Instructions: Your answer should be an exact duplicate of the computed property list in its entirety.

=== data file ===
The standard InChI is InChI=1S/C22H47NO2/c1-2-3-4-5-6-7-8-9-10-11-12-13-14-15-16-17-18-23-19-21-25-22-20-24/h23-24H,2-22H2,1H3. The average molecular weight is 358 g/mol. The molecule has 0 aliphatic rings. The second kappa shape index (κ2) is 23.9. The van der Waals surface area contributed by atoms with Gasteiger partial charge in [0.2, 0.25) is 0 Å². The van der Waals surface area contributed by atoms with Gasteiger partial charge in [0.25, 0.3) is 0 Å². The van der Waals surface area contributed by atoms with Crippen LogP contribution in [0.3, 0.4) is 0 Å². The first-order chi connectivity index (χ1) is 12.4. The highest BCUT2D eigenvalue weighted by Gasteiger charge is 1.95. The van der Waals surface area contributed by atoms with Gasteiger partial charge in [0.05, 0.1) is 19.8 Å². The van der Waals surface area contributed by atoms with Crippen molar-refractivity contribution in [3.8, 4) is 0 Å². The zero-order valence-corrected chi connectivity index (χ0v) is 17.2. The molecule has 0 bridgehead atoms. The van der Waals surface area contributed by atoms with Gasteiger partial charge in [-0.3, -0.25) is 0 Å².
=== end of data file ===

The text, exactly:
The standard InChI is InChI=1S/C22H47NO2/c1-2-3-4-5-6-7-8-9-10-11-12-13-14-15-16-17-18-23-19-21-25-22-20-24/h23-24H,2-22H2,1H3. The average molecular weight is 358 g/mol. The molecule has 0 aliphatic rings. The second kappa shape index (κ2) is 23.9. The van der Waals surface area contributed by atoms with Gasteiger partial charge in [0.2, 0.25) is 0 Å². The van der Waals surface area contributed by atoms with Gasteiger partial charge in [0.25, 0.3) is 0 Å². The van der Waals surface area contributed by atoms with Crippen LogP contribution in [0.3, 0.4) is 0 Å². The first-order chi connectivity index (χ1) is 12.4. The highest BCUT2D eigenvalue weighted by Gasteiger charge is 1.95. The van der Waals surface area contributed by atoms with Gasteiger partial charge in [0.05, 0.1) is 19.8 Å². The van der Waals surface area contributed by atoms with Crippen molar-refractivity contribution in [3.8, 4) is 0 Å². The zero-order valence-corrected chi connectivity index (χ0v) is 17.2. The molecule has 0 bridgehead atoms. The van der Waals surface area contributed by atoms with Gasteiger partial charge in [-0.3, -0.25) is 0 Å².